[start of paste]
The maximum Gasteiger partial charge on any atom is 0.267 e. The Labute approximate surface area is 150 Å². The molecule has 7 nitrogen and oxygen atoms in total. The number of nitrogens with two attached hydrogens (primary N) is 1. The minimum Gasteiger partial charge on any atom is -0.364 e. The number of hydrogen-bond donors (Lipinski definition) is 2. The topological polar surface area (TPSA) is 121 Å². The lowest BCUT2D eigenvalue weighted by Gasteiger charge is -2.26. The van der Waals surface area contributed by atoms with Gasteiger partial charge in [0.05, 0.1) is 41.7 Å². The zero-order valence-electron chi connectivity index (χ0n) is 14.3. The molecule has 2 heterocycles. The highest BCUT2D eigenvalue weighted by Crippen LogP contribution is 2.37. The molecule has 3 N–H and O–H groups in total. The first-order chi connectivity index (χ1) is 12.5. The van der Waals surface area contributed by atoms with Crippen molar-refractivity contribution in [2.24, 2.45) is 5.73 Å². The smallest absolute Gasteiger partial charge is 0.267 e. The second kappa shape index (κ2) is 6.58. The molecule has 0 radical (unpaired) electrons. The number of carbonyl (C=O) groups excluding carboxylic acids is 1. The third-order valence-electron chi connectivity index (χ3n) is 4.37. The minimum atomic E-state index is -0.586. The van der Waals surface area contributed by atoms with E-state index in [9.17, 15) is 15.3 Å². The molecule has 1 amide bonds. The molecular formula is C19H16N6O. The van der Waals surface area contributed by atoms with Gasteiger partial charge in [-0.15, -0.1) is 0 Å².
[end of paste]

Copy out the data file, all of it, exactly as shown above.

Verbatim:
The maximum Gasteiger partial charge on any atom is 0.267 e. The Labute approximate surface area is 150 Å². The molecule has 7 nitrogen and oxygen atoms in total. The number of nitrogens with two attached hydrogens (primary N) is 1. The minimum Gasteiger partial charge on any atom is -0.364 e. The number of hydrogen-bond donors (Lipinski definition) is 2. The topological polar surface area (TPSA) is 121 Å². The lowest BCUT2D eigenvalue weighted by Gasteiger charge is -2.26. The van der Waals surface area contributed by atoms with Gasteiger partial charge in [0.05, 0.1) is 41.7 Å². The zero-order valence-electron chi connectivity index (χ0n) is 14.3. The molecule has 2 heterocycles. The highest BCUT2D eigenvalue weighted by Crippen LogP contribution is 2.37. The molecule has 3 N–H and O–H groups in total. The first-order chi connectivity index (χ1) is 12.5. The van der Waals surface area contributed by atoms with Crippen molar-refractivity contribution in [2.24, 2.45) is 5.73 Å². The smallest absolute Gasteiger partial charge is 0.267 e. The second kappa shape index (κ2) is 6.58. The molecule has 0 radical (unpaired) electrons. The number of carbonyl (C=O) groups excluding carboxylic acids is 1. The third-order valence-electron chi connectivity index (χ3n) is 4.37. The minimum atomic E-state index is -0.586. The van der Waals surface area contributed by atoms with E-state index in [9.17, 15) is 15.3 Å². The molecule has 1 amide bonds. The molecular formula is C19H16N6O. The van der Waals surface area contributed by atoms with Gasteiger partial charge in [-0.15, -0.1) is 0 Å².